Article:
Why do people learn English? What do learners really want? How can learning a language help you to understand the mindset of those who speak it as their native language? How can barriers and cultural stereotypes be broken down by language learning?
All these are questions addressed by contributors to this issue of ETp.
In an impressive cross-cultural project, David Dry and Anastasia Reva brought Russian and American history students together and encouraged them to air and discuss their preconceptions of each other’s countries. Keeping their nerve when things got sticky and some deep-seated stereotypes were unearthed, the two teachers succeeded in getting their classes to work together via a wiki, to build up some positive personal relationships and to gain a greater understanding of each other’s history, culture and values.
David and Anastasia also insist on the need for meticulous planning in an international project such as theirs, while Duncan Foord (in our main feature) takes a detailed look at a more specific kind of planning and advocates mapping out a flexible approach, rather than drawing up a lesson plan in a purely linear fashion. I’m sure many teachers will want to try out his heart-shaped mind map which opens up many more opportunities for ways in which a lesson might take develop and progress.
The issue of getting to know not only what it means to be a speaker of a language, but what it means to be a citizen of a country where that language is spoken is discussed by John Davis. He recommends using the American citizenship test as a basis for exploring what certain important words and concepts actually mean to an American. As he points out, this strategy could be used for any language and any country to promote greater understanding between peoples, and it would be especially useful for those seeking to live and work in another country.
Simon Andrewes looks at written communication in English between non-native speakers and concludes that the actual communication, the achievement of mutual understanding, is the crucial thing – not the sophistication or elegance of the style in which the message is couched. He also makes the point that a degree of accommodation is required to oil the wheels of communication: people need to monitor what they say and write, keeping in mind the needs and abilities of the person they are speaking or writing to.
Learners’ needs are at the forefront of Richard Ostick’s thinking, as he investigates, by means of a questionnaire, what it is that his learners want from a language course and what they consider to be the important elements and procedures.
Ana Lía Passarotto also has the learners in mind when she looks at the range of criteria involved in choosing a coursebook that will match the needs and interests of the class.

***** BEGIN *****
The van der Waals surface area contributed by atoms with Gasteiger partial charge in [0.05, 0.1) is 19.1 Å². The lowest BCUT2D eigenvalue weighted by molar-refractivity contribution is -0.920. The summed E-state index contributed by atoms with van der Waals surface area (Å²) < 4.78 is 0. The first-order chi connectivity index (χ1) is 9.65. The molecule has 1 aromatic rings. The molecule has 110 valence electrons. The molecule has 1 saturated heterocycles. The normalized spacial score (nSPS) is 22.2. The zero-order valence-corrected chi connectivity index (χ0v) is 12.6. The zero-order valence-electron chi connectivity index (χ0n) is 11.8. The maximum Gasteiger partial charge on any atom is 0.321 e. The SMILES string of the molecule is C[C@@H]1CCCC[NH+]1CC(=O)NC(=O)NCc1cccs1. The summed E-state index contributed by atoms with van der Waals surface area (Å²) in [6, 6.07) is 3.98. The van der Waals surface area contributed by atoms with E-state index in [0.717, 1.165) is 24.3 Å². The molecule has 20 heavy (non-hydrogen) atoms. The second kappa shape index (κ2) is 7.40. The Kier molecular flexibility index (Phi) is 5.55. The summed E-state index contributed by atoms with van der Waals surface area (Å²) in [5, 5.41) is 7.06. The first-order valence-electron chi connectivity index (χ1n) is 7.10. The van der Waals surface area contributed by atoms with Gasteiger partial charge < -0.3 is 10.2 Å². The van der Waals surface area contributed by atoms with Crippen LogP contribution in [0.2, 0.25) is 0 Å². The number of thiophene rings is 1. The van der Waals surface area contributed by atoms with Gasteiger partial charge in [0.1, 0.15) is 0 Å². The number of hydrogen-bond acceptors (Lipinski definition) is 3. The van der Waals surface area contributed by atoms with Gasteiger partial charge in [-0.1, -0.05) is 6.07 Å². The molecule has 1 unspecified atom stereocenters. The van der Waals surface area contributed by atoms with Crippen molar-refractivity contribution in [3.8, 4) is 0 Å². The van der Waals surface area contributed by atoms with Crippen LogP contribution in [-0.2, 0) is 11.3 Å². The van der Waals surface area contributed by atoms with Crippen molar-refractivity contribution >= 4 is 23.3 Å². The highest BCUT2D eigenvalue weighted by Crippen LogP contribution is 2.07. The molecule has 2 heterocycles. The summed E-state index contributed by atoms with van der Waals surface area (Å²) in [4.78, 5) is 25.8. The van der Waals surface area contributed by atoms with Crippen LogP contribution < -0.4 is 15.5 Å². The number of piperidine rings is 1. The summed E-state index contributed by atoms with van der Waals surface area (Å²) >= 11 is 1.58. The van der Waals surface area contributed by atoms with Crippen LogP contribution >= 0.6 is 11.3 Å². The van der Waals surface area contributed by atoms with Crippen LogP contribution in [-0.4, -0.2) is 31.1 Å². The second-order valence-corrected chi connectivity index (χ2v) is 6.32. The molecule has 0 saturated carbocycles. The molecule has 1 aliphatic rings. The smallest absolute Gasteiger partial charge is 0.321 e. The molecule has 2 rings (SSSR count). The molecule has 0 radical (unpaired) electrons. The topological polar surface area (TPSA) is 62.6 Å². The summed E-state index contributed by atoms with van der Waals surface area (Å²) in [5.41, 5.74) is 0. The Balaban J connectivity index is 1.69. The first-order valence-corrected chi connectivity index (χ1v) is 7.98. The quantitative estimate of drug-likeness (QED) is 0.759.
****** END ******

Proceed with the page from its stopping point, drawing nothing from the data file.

I have just returned home from ETp Live! our conference in Brighton, and I would like to extend another big thank you to our fantastic team of presenters – Jeremy Harmer, Dennis Davy, Mike Hogan, Philip Kerr, Mark Almond, Anna Musielak, Catriona Johnson, Chia Suan Chong, Antonia Clare and Ken Wilson (cast in order of appearance) – and to all the enthusiastic delegates who made it such a wonderful event. It is hard to choose the highlights of the day as there were so many, but I don’t think I will forget in a hurry the two brilliant teachers who took part in Anna’s ‘translate into teenspeak’ activity in which one had to read out lines from Shakespeare’s Romeo and Juliet and the other did a simultaneous phrase-by-phrase translation into teenage language; or the paper snowball fights initiated by both Anna and Antonia – a sure-fire way of getting students awake, motivated and participating in the lesson.
And I have Ken Wilson to thank for enabling me to tackle the mountain of emails and other jobs that greeted my return. His recipe for success is to approach the task like a player at championship point in the Wimbledon singles final and start by standing up and delivering an ace serve (complete with the now-obligatory grunt) with such utter conviction that the battle seems already won. For those of you who were not able to attend the conference, we will be putting short teasers of the presentations onto the website over the coming weeks. Enjoy them and start making plans to come to ETp Live! next year.
Issue 93 is the July issue of ETp, so many of our readers will be taking a holiday, though others, of course, will still be working or taking part in summer schools. Whatever you are doing, I hope that you will have a good summer. Our September issue is already in preparation, so we will have plenty to inspire you when you get back.